Members of the HP 3000 community have doubted any hardware emulator would ever surface, often pointing to HP's reluctance to make a license possible. More than five years elapsed between HP's initial promise of a virtual MPE/iX license for PC-based servers and the mechanism of right-to-use licensing. Even when HP issued an FAQ on the emulator, users didn't believe the concept could pass HP's legal muster.
"HP has demonstrated an intractable institutional resistance to admitting that the HP 3000 was a viable platform," said James Byrne, IT manager at 3000 shop Harte-Lyne. "This cannot but continue to have a baleful influence on efforts at cooperation with HP by those producing and intending to use said (non-extant) emulators."
Harte-Lyne was using a pair of Series 918 3000s when Byrne cast doubt on an emulator's future. Other long-time advocates of the 3000 described the concept as "an emulator that will never happen," according to Joe Dolliver, owner of consultancy e3k Solutions.
But early this year Dolliver also said he had "two part-time 3000 clients that have no Plan B, and I will be supporting them for several years to come." lf licensing can be arranged to allow third-party tools to run in emulation, such clients could find a Plan B in an emulator.
"If an emulator existed and cost less than the hardware support contract for our 3000," said Edward Berner of Yosemite Community College, "then I could save money and reclaim some floor space at the same time."
What's been key to keeping the dream alive is vendors' history with HP working on emulation. In addition to the HP 1000 experience from Strobe Data's emulator product, there's been others. Robert Boers, the CEO of Stromasys who recently said the company has worked out its licensing plans regarding MPE/iX, reports that doubt and skepticism have followed emulator sales ever since his firm started selling them for the Digital VMS market.
"That's one of the problems that we have struggled with for years," Boers said. "When you talk to people they say, 'It can't be done. It's too good to be true.' We've had to pull out our Intel laptop and show them that VMS is running on it."
Technical hurdles are a serious consideration, but few in the 3000 community doubted that an emulator was an engineering impossibility. "It's basically a mathematical model of the hardware," Boers said of his product. "The Gartner Group now has a name for it, cross-platform virtualization." His company has made its bones with a VAX-Alpha emulator that he says is so accurate "you can run [VAX] hardware diagnostics on it."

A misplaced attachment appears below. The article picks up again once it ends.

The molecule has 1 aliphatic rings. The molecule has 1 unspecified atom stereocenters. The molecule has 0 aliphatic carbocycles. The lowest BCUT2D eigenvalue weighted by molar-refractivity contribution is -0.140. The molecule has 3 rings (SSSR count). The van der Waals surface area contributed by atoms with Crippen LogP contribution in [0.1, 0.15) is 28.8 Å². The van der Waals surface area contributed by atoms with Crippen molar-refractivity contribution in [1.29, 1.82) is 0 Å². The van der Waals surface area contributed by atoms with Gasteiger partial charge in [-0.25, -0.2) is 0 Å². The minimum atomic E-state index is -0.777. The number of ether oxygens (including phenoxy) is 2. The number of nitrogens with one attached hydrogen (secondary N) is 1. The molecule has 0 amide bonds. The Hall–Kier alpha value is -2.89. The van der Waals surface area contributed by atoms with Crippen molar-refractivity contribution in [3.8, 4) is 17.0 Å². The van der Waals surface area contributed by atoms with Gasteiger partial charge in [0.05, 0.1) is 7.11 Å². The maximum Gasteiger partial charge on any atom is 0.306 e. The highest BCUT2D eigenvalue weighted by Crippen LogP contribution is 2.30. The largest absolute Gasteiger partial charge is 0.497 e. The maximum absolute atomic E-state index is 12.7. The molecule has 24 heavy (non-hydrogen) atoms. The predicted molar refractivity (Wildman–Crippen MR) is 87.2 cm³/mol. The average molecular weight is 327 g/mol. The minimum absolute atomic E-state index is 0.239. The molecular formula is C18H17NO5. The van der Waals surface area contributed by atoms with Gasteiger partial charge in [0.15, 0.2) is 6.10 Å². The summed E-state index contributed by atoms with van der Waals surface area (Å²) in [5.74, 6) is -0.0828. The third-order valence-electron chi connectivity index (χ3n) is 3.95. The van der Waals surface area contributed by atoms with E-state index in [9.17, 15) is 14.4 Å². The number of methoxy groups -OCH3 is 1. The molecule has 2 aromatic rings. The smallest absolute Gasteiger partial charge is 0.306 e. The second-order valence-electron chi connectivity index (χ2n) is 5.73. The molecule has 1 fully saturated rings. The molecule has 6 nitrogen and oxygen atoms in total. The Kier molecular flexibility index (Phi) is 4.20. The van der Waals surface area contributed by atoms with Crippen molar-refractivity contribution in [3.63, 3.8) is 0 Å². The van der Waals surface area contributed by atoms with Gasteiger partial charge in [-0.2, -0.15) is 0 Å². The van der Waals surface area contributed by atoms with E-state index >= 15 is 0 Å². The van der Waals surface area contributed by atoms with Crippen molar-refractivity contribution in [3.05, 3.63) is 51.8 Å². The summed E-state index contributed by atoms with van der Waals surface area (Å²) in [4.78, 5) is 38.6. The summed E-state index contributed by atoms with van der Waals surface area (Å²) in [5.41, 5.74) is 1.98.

That kind of technical exactitude will be needed to ensure elements such as TurboIMAGE continue to operate as applications expect. Boers said of his product, "Since we re-create an abstraction layer of the hardware, I wouldn't expect anything not to run. There is no fundamental difference except that some of the components -- normally the IO -- will run a lot faster."
The performance of the emulator will be determined by the host hardware, which Boers says is typically driven by Intel or AMD 64-bit processors. HP has not mandated that the hosting hardware carry an HP label to be eligible for a license. Several technical experts in the community say there's no way to test for the presence of an HP PC on startup. That kind of test took place in 3000 hardware to ensure MPE/iX wouldn't boot on another HP PA-RISC server.
There's many a potential slip between lip and cup remaining for any 3000 hardware emulator. Performance might be an issue, but the accelerating power curve of Intel and AMD systems could well resolve that issue over the next year. HP's licensing intentions will be tested, too, once Stromasys attempts to sell the product -- since the third party is a player in the MPE/iX licensing process. The HP Right to Use (RTU) license controls the operation of MPE/iX on non-3000 hardware. From the FAQ of early this spring:
An MPE/iX license can be transferred from an existing HP e3000 system to an emulator, using the current Software License Transfer (SLT) process. A customer needing additional MPE/iX licenses will be able to purchase an MPE/iX RTU license through the AD377A product in conjunction with an emulator product through the end of 2010.
HP's got a mechanism to sell additional licenses for HP 3000 implementations -- virtual 3000s -- to a customer who's already got a 3000 running. That AD377A product has seen its price drop since it was first introduced in 2008. For some customers, the cost of adding 3000 licenses could make for a better Plan B than no plan at all.
"So this emulator would act as a virtual HP 3000, and the OS and apps would actually live on a 21st century piece of hardware?," asked John Stevens of Take Care of IT. "I have to think that this would have a market. If the price (and quality of implementation) is less that than of a true migration, there’s your answer."
Customers who would rather be migrated could even comprise some of the emulator user base. "Sorrowfully, I might have to use an emulator," said Paula Brinson, the Datacenter Operations Manager for Hampton Roads Sanitation District. "The legacy system is getting expensive due to floor space costs. Maintenance is with third parties now, but is still a fairly significant expense, and I have cancelled as many software contracts as I can and still operate. So emulation may be the way to go."